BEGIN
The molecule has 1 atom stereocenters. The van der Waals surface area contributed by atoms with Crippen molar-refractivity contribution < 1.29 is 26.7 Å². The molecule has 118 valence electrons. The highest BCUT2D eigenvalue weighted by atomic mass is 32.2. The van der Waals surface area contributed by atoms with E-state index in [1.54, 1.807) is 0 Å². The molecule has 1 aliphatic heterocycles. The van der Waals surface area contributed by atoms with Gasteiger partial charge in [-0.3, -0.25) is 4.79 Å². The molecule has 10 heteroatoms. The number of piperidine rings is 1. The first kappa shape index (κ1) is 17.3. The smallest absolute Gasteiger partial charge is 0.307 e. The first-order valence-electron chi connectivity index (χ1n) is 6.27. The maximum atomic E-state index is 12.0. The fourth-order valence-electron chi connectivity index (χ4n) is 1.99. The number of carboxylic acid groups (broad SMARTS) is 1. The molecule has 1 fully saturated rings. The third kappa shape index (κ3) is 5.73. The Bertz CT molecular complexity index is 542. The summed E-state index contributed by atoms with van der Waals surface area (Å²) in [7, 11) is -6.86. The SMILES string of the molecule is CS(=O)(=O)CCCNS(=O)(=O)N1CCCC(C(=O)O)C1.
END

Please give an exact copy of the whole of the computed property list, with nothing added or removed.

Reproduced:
The molecule has 1 atom stereocenters. The van der Waals surface area contributed by atoms with Crippen molar-refractivity contribution < 1.29 is 26.7 Å². The molecule has 118 valence electrons. The highest BCUT2D eigenvalue weighted by atomic mass is 32.2. The van der Waals surface area contributed by atoms with E-state index in [1.54, 1.807) is 0 Å². The molecule has 1 aliphatic heterocycles. The van der Waals surface area contributed by atoms with Gasteiger partial charge in [-0.3, -0.25) is 4.79 Å². The molecule has 10 heteroatoms. The number of piperidine rings is 1. The first kappa shape index (κ1) is 17.3. The smallest absolute Gasteiger partial charge is 0.307 e. The first-order valence-electron chi connectivity index (χ1n) is 6.27. The maximum atomic E-state index is 12.0. The fourth-order valence-electron chi connectivity index (χ4n) is 1.99. The number of carboxylic acid groups (broad SMARTS) is 1. The molecule has 1 fully saturated rings. The third kappa shape index (κ3) is 5.73. The Bertz CT molecular complexity index is 542. The summed E-state index contributed by atoms with van der Waals surface area (Å²) in [7, 11) is -6.86. The SMILES string of the molecule is CS(=O)(=O)CCCNS(=O)(=O)N1CCCC(C(=O)O)C1.